(New York, NY) “I’m going to Park Slope Brooklyn.. you won’t take me?!” is what the microphone picked up 30 meters from a man, dressed in a suit on a corner at 5th Avenue and 44th street at 6pm on a Tuesday. The cab driver refused to take the passenger and tried to drive off.
Only the man asking to go to Brooklyn was the Commissioner of the Taxi and Limousine Commission, David Yassky. And what was actually going down, was a sting. In 2012, the TLC conducted more than two thousand ‘refusal tests,’ going on to issue 362 refusal summonses. However the numbers are translated – within a short span, Commissioner Yassky himself found 2 cab drivers who appeared to be refusing to operate legitimately.
The fines are stiff, some $350 for the infraction. Yet, as a PIX11 investigation found, on some nights illegal practices are used by cab drivers to pick and choose their customers. The practice is emboldened with the use of their ‘off-duty’ light while asking “where you going?” Drivers tell PIX11 that the unethical are willing to use the off duty light, hoping it will create enough doubt in the mind of passengers so they do not consider filing the incident with 3-1-1.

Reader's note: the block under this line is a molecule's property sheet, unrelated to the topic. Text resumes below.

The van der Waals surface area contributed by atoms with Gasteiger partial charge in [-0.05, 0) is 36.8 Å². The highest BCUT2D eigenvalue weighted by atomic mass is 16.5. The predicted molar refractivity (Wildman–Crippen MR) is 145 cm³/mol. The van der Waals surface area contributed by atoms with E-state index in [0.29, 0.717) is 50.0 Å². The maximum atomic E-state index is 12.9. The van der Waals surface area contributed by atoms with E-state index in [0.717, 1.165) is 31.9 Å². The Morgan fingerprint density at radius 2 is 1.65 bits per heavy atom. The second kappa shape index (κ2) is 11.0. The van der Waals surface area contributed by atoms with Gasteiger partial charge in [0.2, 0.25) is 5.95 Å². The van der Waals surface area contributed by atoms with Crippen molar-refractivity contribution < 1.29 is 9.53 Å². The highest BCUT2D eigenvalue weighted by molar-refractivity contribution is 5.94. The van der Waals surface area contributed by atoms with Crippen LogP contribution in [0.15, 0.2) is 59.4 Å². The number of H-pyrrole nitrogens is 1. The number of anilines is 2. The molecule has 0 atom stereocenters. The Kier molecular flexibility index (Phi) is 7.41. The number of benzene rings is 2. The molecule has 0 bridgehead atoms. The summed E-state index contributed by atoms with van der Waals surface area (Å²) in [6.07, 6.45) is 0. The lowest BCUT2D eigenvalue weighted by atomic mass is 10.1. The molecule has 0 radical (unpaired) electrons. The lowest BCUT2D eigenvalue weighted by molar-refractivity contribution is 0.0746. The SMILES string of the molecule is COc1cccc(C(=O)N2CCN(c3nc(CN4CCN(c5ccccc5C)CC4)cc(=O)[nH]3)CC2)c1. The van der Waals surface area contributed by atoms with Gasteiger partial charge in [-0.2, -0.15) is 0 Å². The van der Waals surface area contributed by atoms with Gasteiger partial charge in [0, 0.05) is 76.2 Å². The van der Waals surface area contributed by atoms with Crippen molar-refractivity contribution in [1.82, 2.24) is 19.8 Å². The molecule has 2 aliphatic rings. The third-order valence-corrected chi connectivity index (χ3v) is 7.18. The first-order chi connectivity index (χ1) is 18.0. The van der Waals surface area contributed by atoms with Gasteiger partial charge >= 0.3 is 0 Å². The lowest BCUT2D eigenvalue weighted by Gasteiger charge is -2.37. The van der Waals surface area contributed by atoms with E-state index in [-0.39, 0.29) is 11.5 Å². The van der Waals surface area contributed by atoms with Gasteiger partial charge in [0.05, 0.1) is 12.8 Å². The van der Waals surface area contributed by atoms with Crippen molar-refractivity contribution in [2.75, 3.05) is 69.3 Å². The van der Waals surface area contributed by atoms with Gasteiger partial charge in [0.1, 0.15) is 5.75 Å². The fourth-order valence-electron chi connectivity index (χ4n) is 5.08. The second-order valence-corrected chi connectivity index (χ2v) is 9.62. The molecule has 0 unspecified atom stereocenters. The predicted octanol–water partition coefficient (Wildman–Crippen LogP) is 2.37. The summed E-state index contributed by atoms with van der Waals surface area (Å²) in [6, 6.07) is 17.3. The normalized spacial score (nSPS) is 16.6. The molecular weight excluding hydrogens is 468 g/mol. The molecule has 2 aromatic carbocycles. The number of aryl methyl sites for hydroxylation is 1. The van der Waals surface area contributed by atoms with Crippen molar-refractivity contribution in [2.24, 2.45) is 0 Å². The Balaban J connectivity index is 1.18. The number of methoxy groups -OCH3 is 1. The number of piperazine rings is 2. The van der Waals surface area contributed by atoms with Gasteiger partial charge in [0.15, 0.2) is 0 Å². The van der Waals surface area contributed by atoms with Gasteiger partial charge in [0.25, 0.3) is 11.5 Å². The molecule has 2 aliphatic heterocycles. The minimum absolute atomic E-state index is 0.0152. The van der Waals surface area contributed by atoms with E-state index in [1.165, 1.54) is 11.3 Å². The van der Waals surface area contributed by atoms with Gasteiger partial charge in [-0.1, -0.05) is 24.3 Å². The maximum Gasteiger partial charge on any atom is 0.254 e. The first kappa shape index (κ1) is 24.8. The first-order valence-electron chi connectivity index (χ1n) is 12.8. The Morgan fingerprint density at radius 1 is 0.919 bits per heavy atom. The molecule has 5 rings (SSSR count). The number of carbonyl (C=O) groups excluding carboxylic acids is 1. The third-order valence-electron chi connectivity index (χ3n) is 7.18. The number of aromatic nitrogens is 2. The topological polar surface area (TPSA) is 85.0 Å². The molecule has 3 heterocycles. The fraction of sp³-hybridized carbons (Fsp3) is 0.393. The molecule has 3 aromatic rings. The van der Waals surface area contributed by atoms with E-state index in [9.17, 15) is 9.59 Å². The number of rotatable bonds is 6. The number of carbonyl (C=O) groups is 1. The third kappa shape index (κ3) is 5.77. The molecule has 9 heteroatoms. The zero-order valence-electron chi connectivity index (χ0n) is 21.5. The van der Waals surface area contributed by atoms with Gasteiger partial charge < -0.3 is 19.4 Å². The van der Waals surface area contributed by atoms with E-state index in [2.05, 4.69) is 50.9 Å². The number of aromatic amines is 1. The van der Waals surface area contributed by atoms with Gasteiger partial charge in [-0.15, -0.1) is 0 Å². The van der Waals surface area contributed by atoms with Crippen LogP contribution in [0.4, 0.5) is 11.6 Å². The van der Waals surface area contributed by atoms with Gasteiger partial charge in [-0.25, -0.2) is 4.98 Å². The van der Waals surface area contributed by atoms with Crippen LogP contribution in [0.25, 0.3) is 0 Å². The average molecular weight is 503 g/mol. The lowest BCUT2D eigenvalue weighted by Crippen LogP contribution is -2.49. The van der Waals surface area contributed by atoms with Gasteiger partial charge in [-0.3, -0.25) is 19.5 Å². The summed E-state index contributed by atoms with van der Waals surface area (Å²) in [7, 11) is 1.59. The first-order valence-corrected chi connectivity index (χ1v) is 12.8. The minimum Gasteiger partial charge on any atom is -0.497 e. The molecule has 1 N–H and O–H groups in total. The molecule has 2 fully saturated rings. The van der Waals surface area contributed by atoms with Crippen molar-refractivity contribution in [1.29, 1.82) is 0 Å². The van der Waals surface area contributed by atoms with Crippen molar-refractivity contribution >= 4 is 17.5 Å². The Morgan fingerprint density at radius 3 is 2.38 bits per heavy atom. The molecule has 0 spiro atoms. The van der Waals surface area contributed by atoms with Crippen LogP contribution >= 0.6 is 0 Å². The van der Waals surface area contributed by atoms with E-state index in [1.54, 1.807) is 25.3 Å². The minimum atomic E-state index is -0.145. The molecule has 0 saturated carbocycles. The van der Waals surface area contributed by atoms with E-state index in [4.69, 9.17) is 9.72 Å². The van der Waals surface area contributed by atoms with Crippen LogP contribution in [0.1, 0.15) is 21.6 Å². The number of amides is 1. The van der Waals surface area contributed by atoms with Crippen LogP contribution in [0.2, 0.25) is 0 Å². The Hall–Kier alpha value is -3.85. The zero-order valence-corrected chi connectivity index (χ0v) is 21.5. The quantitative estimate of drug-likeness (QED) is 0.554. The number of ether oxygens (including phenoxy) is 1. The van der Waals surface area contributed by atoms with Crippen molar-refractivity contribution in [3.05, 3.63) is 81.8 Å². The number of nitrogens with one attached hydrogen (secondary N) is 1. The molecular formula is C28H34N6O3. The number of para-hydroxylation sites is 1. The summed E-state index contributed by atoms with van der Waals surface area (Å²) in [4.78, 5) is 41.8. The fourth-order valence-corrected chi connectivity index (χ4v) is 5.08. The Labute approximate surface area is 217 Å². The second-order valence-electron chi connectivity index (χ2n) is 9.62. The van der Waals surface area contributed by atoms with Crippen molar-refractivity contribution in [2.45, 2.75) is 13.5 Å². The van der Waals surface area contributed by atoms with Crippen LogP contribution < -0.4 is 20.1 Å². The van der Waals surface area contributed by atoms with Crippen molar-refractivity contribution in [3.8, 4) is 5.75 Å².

There are some 50,000 licensed cab drivers in New York City, the vast majority of them operating legitimately. And the TLC permits a ‘going my way?’ questioned being used during changeover for cabs – normally between 4p-5p, then again from 4a-5a. According to Yassky, drivers who ask “where you going?” are breaking the rule already, since it indicates the driver is picking the ride (also called, cherry-picking). “If a driver asks you where you’re going and refuses to take you and you suspect he’s not truly off-duty,” advised Yassky, “call 3-1-1, and we will follow up and see if the driver was truly off-duty, and if he wasn’t – we’ll take action against that driver.”